Webster defines care as feeling interest or concern. For example, you may care for a cause, a person, animal or object. It is a connection felt and expressed by the heart. Your beliefs and values influence your personal definition of care. You may not particularly care for runaway animals but a loved one pays a lot of attention to caring for furry friends.
The energy of care shows up in our lives as being accepting, kind and life-affirming. When you reflect on beloveds and strangers who care for you right now, your heart melts. The list doesn’t have to be long; just one person who genuinely cares makes a big difference to the Self. In caring exchanges there is an mutual feeling of belonging in the world. Caring looks like this:
- I approach others with openness and warmth
- I see the world as a happy place.
- I am more generous.
- I feel supported.
- I establish positive and healthy connections to others.
The flip side to caring is carrying. Webster’s definition of carry means “to sustain the weight or burden of.” Sometimes we carry people and stories for periods of time. The energy of carrying is heavy, limiting and sticky. Who/what we carry may reflect a need to gain attention at any cost. It may also represent a distorted understanding of what love means. Have you encountered these thoughts/feelings?
- I “carry” others that make me feel resentful, frustrated and drained.
- I see the world as a troubled place.
- I feel compelled to save others at my expense.
- I am a human life support machine or I rescue others. If I detach, they will lose hope.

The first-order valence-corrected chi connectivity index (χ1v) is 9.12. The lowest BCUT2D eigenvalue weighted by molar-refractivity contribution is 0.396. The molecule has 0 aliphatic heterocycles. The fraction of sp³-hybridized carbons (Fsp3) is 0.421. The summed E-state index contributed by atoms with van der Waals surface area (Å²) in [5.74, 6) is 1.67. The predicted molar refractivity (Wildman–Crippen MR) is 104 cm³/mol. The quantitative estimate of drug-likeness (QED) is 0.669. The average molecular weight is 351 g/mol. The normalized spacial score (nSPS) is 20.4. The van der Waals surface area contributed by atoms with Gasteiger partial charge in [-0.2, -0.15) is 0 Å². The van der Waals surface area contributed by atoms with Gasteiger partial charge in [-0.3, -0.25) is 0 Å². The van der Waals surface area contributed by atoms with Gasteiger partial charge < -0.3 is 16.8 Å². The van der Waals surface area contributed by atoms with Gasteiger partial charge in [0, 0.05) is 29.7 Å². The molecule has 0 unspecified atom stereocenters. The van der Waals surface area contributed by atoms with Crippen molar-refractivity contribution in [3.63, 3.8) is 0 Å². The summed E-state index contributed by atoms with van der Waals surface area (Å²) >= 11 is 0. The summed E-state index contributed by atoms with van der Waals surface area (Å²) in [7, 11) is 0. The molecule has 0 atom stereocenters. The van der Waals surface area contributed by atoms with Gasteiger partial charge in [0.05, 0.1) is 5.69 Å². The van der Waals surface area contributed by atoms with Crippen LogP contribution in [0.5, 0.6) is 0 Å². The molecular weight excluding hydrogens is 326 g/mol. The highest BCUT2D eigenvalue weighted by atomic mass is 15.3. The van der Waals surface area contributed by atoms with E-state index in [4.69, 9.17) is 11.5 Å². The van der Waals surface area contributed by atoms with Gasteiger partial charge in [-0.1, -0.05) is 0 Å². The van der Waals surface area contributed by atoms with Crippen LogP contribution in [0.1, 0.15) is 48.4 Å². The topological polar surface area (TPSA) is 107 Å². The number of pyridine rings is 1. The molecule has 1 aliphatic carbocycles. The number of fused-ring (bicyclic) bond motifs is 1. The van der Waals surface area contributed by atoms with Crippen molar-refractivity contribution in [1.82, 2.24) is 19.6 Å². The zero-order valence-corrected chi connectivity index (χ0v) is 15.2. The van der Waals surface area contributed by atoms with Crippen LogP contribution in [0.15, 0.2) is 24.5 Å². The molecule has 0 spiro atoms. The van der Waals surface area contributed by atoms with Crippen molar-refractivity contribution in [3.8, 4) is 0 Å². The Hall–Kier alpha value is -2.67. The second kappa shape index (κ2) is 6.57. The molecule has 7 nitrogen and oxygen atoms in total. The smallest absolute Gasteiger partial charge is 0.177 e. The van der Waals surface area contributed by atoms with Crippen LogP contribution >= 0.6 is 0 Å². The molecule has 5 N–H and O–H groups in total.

Most of us have experienced a combination of caring/ carrying relationships. The key is knowing the difference. On a piece of paper write two columns. In column 1 add the world “Care” and columns 2 add the word “Carry.” Now list each person and experience that falls into each category. Your goal is to transfer your relationships into the Care column.
If someone/something on your list is part of your past or no longer here, use your imagination! Find a way to re-frame the relationship/story even if the person is no longer in your life. A client disclosed to me the burden of carrying her deceased mother for years. Mom had had a slew of health problems. Dad spent many hours at work. As a girl the client was the only one available to assume the caregiver role. My client received no support. During a session, she revisited that time period, unloaded unnecessary baggage and recreated the story from a caring perspective. It is a daring step to revisit the past.
Dropping an old story powerfully allows space for healing. It is testament to the power of retiring old ways of being which no longer serve. The resulting lightness and boundless energy are liberating.